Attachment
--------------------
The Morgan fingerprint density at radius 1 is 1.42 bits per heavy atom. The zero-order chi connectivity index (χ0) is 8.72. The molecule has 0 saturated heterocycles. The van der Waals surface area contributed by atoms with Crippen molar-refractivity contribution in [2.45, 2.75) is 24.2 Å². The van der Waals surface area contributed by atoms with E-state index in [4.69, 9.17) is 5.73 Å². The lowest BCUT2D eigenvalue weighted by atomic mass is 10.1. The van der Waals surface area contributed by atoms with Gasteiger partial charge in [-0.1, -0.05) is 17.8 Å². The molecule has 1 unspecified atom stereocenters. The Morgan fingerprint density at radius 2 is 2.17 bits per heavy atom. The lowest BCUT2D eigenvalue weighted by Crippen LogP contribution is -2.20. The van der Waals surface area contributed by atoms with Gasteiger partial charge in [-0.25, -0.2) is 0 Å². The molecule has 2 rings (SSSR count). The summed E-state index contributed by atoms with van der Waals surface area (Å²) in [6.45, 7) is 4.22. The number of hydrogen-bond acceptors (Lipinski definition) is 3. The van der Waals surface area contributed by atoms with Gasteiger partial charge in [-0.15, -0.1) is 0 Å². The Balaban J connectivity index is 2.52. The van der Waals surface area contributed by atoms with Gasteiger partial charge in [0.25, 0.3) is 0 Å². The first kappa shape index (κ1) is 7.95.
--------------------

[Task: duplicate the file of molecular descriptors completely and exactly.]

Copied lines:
The Morgan fingerprint density at radius 1 is 1.42 bits per heavy atom. The zero-order chi connectivity index (χ0) is 8.72. The molecule has 0 saturated heterocycles. The van der Waals surface area contributed by atoms with Crippen molar-refractivity contribution in [2.45, 2.75) is 24.2 Å². The van der Waals surface area contributed by atoms with E-state index in [4.69, 9.17) is 5.73 Å². The lowest BCUT2D eigenvalue weighted by atomic mass is 10.1. The van der Waals surface area contributed by atoms with Gasteiger partial charge in [-0.1, -0.05) is 17.8 Å². The molecule has 1 unspecified atom stereocenters. The Morgan fingerprint density at radius 2 is 2.17 bits per heavy atom. The lowest BCUT2D eigenvalue weighted by Crippen LogP contribution is -2.20. The van der Waals surface area contributed by atoms with Gasteiger partial charge in [-0.25, -0.2) is 0 Å². The molecule has 2 rings (SSSR count). The summed E-state index contributed by atoms with van der Waals surface area (Å²) in [6.45, 7) is 4.22. The number of hydrogen-bond acceptors (Lipinski definition) is 3. The van der Waals surface area contributed by atoms with Gasteiger partial charge in [-0.15, -0.1) is 0 Å². The Balaban J connectivity index is 2.52. The van der Waals surface area contributed by atoms with Gasteiger partial charge in [0.25, 0.3) is 0 Å². The first kappa shape index (κ1) is 7.95.